RelatedNHF Urged to Expend More on Promoting Illness Prevention Related$39M Health Centre for Exchange, St. Ann FacebookTwitterWhatsAppEmail Director, Emergency, Disaster Management and Special Services, Dr. Marion Bullock DuCasse is urging Jamaicans to take precaution against the spread of mosquito borne diseases. This comes as the Chikungunya virus (CHIK-V) continues to spread to some Caribbean nations.“While we have not yet seen the disease in Jamaica, the Ministry of Health continues to put measures in place as part of our preparedness plan. The virus is spread by the Aedes aegypti mosquito which also spreads dengue and so we have an advantage in terms of being able to use a similar approach.”She explained that the Ministry of Health has been putting measures in place for more than two years in anticipation of the possibility of CHIK-V reaching our shores.“Training and sensitization of staff has begun to take place, our surveillance system continues to be strengthened to allow us to quickly detect cases, our vector control programme continues to operate and we have developed a communication strategy,” she said.Symptoms of Chikungunya fever include high fever, headache, muscle pain, joint pain mainly in the limbs and large joints and a rash. Although it does not often result in death, joint pains and stiffness can last for months and even years. It may become a source of chronic pain and disability resulting in the individual being unable to attend work or school.Infants and the elderly are at greater risk for more severe disease. There are some diseases that may increase the risk for severe disease such as diabetes mellitus and cardiovascular disease. There is no specific treatment for CHIK-V nor is there a vaccine.Dr. DuCasse says therefore that the main method of prevention is to protect ourselves from mosquito bites.“The Aedes aegypti is a day biting mosquito that will almost always be found in and around areas where people live, work and play. The parasite breeds in water that settles around homes, schools, churches, workplaces and playgrounds. Persons are urged to search for and destroy mosquito breeding sites in and around their homes, workplaces and communities by getting rid of old tyres and containers in which water can settle, punching holes in tins before disposing, and covering large drums, barrels and tanks holding water,” she urged. RelatedTobacco Regulations, Satisfying Outcome Story HighlightsDirector, Emergency, Disaster Management and Special Services, Dr. Marion Bullock DuCasse is urging Jamaicans to take precaution against the spread of mosquito borne diseases.The Chikungunya virus (CHIK-V) continues to spread to some Caribbean nations. The Ministry of Health has been putting measures in place for more than two years in anticipation of the possibility of CHIK-V reaching our shores. Health Ministry Continues Preparations as Chikungunya Virus Spreads to Other Caribbean Nations Health & WellnessMay 5, 2014Written by: Ministry of Health Public Relations & Communication Unit Advertisements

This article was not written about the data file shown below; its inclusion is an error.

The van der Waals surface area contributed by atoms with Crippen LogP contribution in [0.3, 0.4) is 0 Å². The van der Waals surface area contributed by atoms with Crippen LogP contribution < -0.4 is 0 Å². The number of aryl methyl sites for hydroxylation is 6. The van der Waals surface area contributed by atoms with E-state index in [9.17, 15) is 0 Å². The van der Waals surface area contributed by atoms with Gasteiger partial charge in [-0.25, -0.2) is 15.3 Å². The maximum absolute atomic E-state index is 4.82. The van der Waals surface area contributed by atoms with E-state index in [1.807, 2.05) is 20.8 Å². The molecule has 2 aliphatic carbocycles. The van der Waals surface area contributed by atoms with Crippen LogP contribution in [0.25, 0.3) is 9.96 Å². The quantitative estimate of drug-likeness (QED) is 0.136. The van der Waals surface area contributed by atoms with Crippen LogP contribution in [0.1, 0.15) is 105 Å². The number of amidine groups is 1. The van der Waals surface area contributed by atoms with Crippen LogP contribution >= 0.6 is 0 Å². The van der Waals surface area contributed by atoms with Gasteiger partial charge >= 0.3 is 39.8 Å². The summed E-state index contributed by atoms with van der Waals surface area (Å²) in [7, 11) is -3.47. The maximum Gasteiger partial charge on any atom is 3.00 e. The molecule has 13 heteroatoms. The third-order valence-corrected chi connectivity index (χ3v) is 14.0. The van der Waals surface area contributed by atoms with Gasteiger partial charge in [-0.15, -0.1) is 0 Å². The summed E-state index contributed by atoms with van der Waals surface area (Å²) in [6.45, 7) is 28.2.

ORLANDO, Fla. – It immediately became one of those golf lore moments two years ago when Rory McIlroy ended a PGA Tour victory drought that had stretched nearly a year and a half. McIlroy had swooned all the way to 13th in the world ranking and was fresh off a missed cut at the Valspar Championship the week earlier when he arrived at the 2018 Arnold Palmer Invitational. In one of those blessing-in-disguise deals, the free weekend gave him the chance to work with putting guru Brad Faxon. The payoff was immediate. McIlroy held off Tiger Woods, Justin Rose, Henrik Stenson and Bryson DeChambeau with a closing 64 at Bay Hill for a three-stroke victory. That he led the field in putting for the week was lost on no one. The putting whisperer had worked his magic and, in retrospect, sent McIlroy on a path back to the world’s top ranking. But even in that Sunday twilight at Arnie’s Place, the Northern Irishman eluded to a much deeper transition. “Freed up my head more than my stroke,” McIlroy admitted. “I sort of felt like I was maybe complicating things a bit and thinking a little bit too much about it and maybe a little bogged down by technical or mechanical thoughts.” Arnold Palmer Invitational: Full-field tee times | Full coverage McIlroy’s slide in the world ranking and his absence of trophies was the byproduct of many factors. There were injuries that kept him from playing his best and plenty of doubt regarding his putting stroke. It is the natural inclination of every golfer to complicate things, and doing such was keeping McIlroy from living his best life, both on and off the course. What emerged from that benchmark moment was a clarity of thought that continues to evolve and impress. “Sort of feel like this was the start of a two-year journey to get back to this point,” McIlroy said on Wednesday at Bay Hill. “I spent an afternoon with Brad Faxon at the Bear’s Club, something stuck with me from that afternoon and I was able to win and that was my first win in 500-whatever days.” Since then he’s added victories at the ’19 Players Championship, RBC Canadian Open and Tour Championship, and this season’s WGC-HSBC Champions. He was voted last season’s PGA Tour Player of the Year and he’s missed just four cuts in his last 47 events. The brilliant simplicity of Faxon’s method for putting aside, this goes well beyond a friendly afternoon spent on the practice green at the Bear’s Club. For McIlroy this was a transformation of mind more than body or technique. The evidence is there when McIlroy talks about whatever book he’s reading at the moment or explaining his thoughts on complicated and nuanced subjects, like the proposed Premier Golf League, in simple and thoughtful terms. Golf Central Tweaks Rory would like to see the Tour make BY Nick Menta — March 4, 2020 at 1:46 PM Rory McIlroy said the Premier Golf League isn’t for him. But he is interested in making a few tweaks to the PGA Tour. It’s been there in victory and defeat. When he began last year with five consecutive top-5 finishes there was no degree of frustration or self-sabotage, just an unwavering belief that he was on the right path. It was a path that led to victory at TPC Sawgrass in his sixth start last year and set the foundation for his FedExCup winning campaign. Faxon’s steady hands certainly helped McIlroy’s putting and, Rory being Rory, he continues to make incremental and detailed gains based on areas he identifies as deficient – currently that list includes his bunker play and putts between 6 to 12 feet. But the real growth here can’t be quantified by ShotLink. “Mental more than the game,” he said when asked if he’s grown more mentally or as a player the last two years. “I have done things in the game previous to two years ago that were maybe higher than what I’ve done the past couple of years. But from a mental perspective, the consistency and showing up every week even when I don’t have my best stuff I’m able to still get in the mix and have a shot at winning tournaments. So mentally over these last few years I’ve definitely gotten better.” Part of that maturity was natural. He turned 30 last spring and was married in April 2017. He’s also gotten to the stage of his career where he’s comfortable with the road behind him even if he remains unsure what lies ahead. But most of all, he’s simply comfortable with himself. The journey that McIlroy began two years ago at Arnie’s Place has delivered him back to the world ranking promised land, but more importantly, it’s led him to a better place in mind and spirit.